Are First Time Buyers Being Thrown a Lifeline?

by Mark Johnston

The economy has affected millions: costing jobs, forcing growing families to live in cramped conditions and leaving young families with out much hope that they will ever own a home of their own.

The housing market is one of the biggest victims of the credit crunch: lenders will not lend, so builders can not build and buyers can not buy.

By spring 2012 first time buyers who have been struggling to get their foot on to the housing ladder is to get a much needed helping hand from the government.

With the average first time buyer battling rising rental costs whilst trying to scrape together a deposit, it seems that every time they get near a mortgage they get priced out again.

According to the latest statistics from the National Association of Estate Agents (NAEA) just 16% of all new house sales in October 2011 went to first time buyers, 6% lower than September 2011.

The problem can come from buy to let investors who have a decent flow of capital and therefore an easier means of borrowing.

The government’s new scheme aims to change all this, by underwriting mortgages worth hundreds of millions of pounds on new build homes, thus enabling first time buyers with only a 5% deposit to own a home.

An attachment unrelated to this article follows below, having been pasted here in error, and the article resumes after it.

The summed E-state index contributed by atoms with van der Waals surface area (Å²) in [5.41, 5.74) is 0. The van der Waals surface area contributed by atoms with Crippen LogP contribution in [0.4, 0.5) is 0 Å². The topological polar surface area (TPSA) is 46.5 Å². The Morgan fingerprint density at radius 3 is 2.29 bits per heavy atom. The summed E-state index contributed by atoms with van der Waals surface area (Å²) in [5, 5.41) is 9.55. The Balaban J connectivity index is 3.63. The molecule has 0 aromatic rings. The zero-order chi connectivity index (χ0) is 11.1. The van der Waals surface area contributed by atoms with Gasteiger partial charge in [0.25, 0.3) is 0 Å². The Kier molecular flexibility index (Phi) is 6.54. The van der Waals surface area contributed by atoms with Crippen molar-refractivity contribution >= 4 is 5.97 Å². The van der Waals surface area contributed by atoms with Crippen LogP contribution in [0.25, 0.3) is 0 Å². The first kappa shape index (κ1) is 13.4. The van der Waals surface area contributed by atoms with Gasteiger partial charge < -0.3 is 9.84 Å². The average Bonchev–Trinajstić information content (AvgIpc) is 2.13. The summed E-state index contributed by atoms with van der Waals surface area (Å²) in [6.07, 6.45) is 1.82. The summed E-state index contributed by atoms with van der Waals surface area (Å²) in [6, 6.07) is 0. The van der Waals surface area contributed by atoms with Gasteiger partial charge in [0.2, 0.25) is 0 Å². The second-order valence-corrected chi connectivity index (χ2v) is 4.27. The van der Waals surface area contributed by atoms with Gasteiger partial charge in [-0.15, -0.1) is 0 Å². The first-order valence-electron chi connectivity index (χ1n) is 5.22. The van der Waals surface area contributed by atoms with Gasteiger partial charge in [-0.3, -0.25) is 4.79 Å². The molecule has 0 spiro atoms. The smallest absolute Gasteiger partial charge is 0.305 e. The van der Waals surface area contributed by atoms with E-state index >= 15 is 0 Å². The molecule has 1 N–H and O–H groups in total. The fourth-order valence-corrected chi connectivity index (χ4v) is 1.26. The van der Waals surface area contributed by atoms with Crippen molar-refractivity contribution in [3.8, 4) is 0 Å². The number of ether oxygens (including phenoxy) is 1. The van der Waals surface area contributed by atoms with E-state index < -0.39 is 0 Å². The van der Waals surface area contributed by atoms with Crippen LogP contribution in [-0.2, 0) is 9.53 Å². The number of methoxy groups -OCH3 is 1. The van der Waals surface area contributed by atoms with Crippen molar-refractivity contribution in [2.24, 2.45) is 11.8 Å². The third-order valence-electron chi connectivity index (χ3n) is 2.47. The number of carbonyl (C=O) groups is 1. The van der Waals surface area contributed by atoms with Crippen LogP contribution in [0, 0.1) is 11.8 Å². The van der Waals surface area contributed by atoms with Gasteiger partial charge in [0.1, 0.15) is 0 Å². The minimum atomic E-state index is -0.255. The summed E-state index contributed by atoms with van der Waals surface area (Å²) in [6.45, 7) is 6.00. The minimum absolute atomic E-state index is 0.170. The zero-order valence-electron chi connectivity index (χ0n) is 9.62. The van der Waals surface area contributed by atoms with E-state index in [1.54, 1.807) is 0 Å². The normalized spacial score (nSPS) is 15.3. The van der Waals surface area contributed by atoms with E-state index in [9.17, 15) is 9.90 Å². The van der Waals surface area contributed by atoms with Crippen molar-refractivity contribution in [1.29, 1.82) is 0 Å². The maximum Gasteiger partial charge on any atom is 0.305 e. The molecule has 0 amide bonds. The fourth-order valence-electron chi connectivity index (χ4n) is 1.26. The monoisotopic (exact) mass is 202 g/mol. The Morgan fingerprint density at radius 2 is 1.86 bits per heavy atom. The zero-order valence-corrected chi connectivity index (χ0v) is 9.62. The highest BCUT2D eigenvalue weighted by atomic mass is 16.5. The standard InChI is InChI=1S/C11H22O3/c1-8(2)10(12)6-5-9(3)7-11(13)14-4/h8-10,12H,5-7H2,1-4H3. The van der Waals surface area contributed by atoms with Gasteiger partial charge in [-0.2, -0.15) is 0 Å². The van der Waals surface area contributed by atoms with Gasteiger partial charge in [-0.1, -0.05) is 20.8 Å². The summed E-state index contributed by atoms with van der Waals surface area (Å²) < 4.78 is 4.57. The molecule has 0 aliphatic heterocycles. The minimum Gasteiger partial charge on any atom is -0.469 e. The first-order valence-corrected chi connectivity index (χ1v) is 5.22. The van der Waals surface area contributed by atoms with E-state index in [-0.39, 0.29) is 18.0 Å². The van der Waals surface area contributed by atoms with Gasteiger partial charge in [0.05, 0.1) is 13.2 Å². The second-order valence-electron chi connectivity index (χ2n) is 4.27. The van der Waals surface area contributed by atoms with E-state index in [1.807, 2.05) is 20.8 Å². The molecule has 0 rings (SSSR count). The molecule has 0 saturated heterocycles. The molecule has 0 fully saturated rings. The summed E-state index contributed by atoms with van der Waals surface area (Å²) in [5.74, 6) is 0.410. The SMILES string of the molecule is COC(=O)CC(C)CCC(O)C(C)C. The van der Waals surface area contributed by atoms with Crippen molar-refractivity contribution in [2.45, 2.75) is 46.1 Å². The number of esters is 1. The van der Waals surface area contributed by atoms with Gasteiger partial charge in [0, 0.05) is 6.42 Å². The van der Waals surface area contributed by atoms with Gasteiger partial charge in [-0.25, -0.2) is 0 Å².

Under this mortgage indemnity scheme the government will underwrite a percentage of each loan on a newly built property, meaning buyers will not have to raise as much towards a deposit.

Mr. Cameron and Mr. Clegg said that their plans are designed to spread opportunity in society. They added that “for too long, millions have been locked out of home ownership. We want to build an economy that works for everyone, one in which people who work hard and play by the rules can expect to own a decent home of their own”.

The government has also stated that landlords will not be allowed to participate in this new scheme. Buy to let investors have had their pick of the crop over the last few years, they believe it is now time to let aspiring home owners on to the ladder.

The Council of Mortgage Lenders (CML) has put its support behind these ideas, Paul Smee CML director general said: “this scheme is good news for home buyers, developers and indeed the UK economy”.

Graham Beale, chief executive of Nationwide echoed this statement by adding “this scheme seeks to boost the supply of properties available with modest deposits and as such, we are pleased to be part of it, helping to shape its design and development”.

Labour however believes that the current government has not got a grip on the housing problem and therefore the situation will only get worse over time.

Many other experts also believe that this scheme will not massively help as it only deals with the deposit issue and not the lending problem.

Another train of thought towards this scheme is that the taxpayer could be forced to bear some of the loss if the housing market suffered another



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